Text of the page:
As you research your study abroad options at Veritas, you might find that it is possible to choose independent housing. What you might not find is information about what to do next.

This semester at Veritas, I’ve had a fantastic living situation that I arranged myself. While the vast majority of students do choose to live in a homestay, an invaluable experience and definitely the best choice for many, independent housing could be right for you. Here’s a brief guide to finding the best housing option.

Your Housing Options

Independent housing could be an option for you depending on the program through which you enrolled. Independent housing means that neither your program nor the university organize a host family for you. Essentially, you’re on your own to find an apartment, house, or any other place to lay your head. Considering I have no experience with a homestay, I can’t make an objective list of pros-and-cons for the two options, but I’ll try my best.

Homestays: Homestays offer a rich experience. They are immersive, deeply personal, supportive, and offer delicious local food. I believe they are the best option for students looking for intense cultural and language immersion or for those with little experience abroad or living independently. They could be problematic for those who thrive with a high level of independence or privacy, or for those that need to keep a budget or cook for themselves. If you have problems with your homestay, you can talk to your program or the school to help solve them.

Independent housing: Independent housing has been an incredible experience for me. I initially chose to do independent housing because it can be a cheaper option. But I soon discovered that it could be a good fit and a valuable adventure, albeit a big challenge. For me, the benefits included saving money, independence, the ability to cook, living with friends, and generally being able to choose my roommates and house.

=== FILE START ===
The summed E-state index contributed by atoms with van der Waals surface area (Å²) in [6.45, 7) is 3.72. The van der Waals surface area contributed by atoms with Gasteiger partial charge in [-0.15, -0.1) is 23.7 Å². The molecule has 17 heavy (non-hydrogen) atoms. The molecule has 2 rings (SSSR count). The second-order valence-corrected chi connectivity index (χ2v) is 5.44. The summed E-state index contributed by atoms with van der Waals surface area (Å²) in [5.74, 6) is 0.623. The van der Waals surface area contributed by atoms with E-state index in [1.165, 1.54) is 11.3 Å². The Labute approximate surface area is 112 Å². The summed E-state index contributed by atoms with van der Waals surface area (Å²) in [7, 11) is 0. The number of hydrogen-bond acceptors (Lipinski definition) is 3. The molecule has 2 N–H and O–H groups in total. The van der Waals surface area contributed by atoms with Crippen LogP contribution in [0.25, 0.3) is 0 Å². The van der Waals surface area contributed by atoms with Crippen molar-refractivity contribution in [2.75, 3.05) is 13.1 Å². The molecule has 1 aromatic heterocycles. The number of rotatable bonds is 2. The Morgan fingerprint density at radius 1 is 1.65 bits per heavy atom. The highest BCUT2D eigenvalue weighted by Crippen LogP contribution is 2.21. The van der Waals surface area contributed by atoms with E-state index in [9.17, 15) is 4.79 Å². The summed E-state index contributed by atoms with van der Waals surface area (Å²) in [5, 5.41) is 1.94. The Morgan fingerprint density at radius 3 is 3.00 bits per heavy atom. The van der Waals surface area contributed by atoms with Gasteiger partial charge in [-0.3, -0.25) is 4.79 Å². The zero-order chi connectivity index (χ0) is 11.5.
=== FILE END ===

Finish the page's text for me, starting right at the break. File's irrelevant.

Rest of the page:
Living Independently

After I made the choice to live independently, I got to work figuring out the details. The main options to choose from are a room in a house or apartment, or a work exchange. I opted for the work exchange, which I will discuss later. Housing in San Jose, Costa Rica is cheap compared to its American counterparts. Depending on the neighborhood and the quality of the living area, you can expect to pay $200 to $400 a month for a private room. Put aside at least $5 a day for food, depending on your needs.


How to find a room: First and foremost, do your research. There are many websites with classified ads for San Jose. Try OLX, Encuentra24, and Craigslist. Ask your new Tico friends and teachers if they know any places that have availability. Remember to take location into consideration. Zapote, Cordoba, Los Yoses, Escalante, and San Pedro are all neighborhoods that are within walking distance of Veritas. Have a critical eye: sometimes landlords will try to charge extra for use of the kitchen, etc. Be wary of moving in before meeting the landlord and roommates and before seeing the space. Sometimes these will offer breakfast, laundry service, and cleaning by the landlord, much like a homestay. This can be a good option.

How to find work exchange: Another option is doing a work exchange. This essentially means volunteering in exchange for room and sometimes board. In a good situation, you only have to work a few times a week and your food is provided. In less optimal situations, you have to work 5 days a week and don’t receive food. Most work exchange opportunities are in hostels where you will live and work with foreigners and locals, becoming like family. This is what I do. A great website on which to find work exchange opportunities is Workaway. It’s also very effective to just ask around. Visit, email, or call various hostels and ask if they need volunteers. Expect to live in a shared room and learn a lot of Spanish. Keep in mind this is a huge amount to juggle on top of class and a social life.


Remember, homestay or independent, living in a new home is a stressful experience. It is challenging to arrange your own living situation in a new city but more so it’s an opportunity to learn and connect like never before.

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